EU goes to UN over the Iran nuclear deal — but not to abandon it
UK, France and Germany foreign ministers want Iran to comply with the original deal, but Boris Johnson wants to ‘replace it with the Trump deal’
Vienna — The EU has initiated formal proceedings to resolve its nuclear dispute with Iran, setting up a potential showdown between Washington and Tehran at the UN Security Council.
The foreign ministers of France, Germany and the UK informed EU foreign policy chief Josep Borrell of their decision on Tuesday. In the 2015 accord, known as the Joint Comprehensive Plan of Action (JCPOA), Iran agreed with the US, Russia, China and the three European countries to include a dispute resolution mechanism. That could be used to send Iran back to the UN to face a re-imposition of UN sanctions, including on arms imports.
With the US having withdrawn from the accord, finding a reason to trigger the referral to the Security Council would fall to Europe: now that referral mechanism has been triggered. The step became more likely after Tehran’s government violated key provisions of the deal in response to US sanctions.
UK foreign secretary Dominic Raab told the House of Commons on Tuesday that breaches by Iran include exceeding levels of enriched uranium and announcing it will no longer adhere to limits on the number of centrifuges.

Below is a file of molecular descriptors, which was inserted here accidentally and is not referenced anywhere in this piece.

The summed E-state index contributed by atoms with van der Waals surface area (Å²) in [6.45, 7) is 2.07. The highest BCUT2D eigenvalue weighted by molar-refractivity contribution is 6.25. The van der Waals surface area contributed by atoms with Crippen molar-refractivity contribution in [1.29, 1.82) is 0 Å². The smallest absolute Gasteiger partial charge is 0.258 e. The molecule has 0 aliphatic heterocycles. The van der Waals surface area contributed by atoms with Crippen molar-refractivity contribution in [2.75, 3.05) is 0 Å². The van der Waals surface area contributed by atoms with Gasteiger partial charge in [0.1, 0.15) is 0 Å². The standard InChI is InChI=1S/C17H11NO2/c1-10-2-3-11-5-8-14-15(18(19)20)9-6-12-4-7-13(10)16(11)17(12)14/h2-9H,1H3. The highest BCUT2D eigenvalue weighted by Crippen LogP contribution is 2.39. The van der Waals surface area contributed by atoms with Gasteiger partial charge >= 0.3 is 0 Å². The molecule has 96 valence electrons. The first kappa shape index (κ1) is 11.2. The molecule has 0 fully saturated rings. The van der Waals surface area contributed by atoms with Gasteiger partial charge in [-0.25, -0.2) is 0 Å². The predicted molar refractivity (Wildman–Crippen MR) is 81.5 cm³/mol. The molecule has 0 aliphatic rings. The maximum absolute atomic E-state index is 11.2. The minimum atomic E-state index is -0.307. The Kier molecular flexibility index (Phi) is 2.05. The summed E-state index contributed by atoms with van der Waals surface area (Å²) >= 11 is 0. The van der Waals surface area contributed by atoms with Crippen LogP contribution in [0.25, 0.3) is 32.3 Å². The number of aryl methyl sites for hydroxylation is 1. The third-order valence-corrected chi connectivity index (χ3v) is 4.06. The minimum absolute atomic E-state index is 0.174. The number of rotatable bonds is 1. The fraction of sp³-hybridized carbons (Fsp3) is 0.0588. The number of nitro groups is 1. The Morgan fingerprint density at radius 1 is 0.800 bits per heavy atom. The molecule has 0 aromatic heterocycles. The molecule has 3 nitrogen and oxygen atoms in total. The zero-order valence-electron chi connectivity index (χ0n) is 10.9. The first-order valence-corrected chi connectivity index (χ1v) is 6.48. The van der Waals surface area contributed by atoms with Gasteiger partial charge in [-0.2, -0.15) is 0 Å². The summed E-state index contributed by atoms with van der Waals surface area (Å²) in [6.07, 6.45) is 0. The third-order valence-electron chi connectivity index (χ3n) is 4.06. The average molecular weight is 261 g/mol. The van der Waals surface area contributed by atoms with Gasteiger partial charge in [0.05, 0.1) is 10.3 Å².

“Since last May, Iran has, step by step, reduced its compliance with critical elements of the JCPOA leaving it a shell of an agreement,” Raab said. “Each of these actions were individually serious; together they now raise acute concerns around Iran’s nuclear ambitions.”
Meanwhile, the unity among the Europeans over Iran is being severely tested. UK Prime Minister Boris Johnson told the BBC that the US sees “many, many faults” in the deal and that “if we are going to get rid of it, let’s replace it and let’s replace it with the Trump deal”.
But Raab said the UK and its European partners are triggering the dispute resolution mechanism to uphold the existing agreement. “We do so with a view to bringing Iran back into full compliance,” Raab said. “We are triggering the dispute resolution mechanism to re-enforce the diplomatic track, not to abandon it.”
Still, Raab said the UK is also open to a “broader rapprochement” with Iran, citing what he said was French President Emmanuel Macron’s call last year for an agreement that goes beyond the nuclear pact and tackles Iran’s destabilising behaviour in the region.
“We should be ambitious for a broader deal that deals not just with the nuclear issue ... but all of those other wider concerns people have, and the region has, that the Europeans and the Americans have, about Iran’s conduct in the region,” Raab said.
As co-ordinator of the JCPOA, the EU will now try to resolve Iran’s nuclear violations within 15 days. Should they fail to find consensus, foreign ministers of signatory nations, including China and Russia, would convene to debate the matter. They would have the option of sending Iran back to the UN’s decision-making body to face even stiffer international sanctions.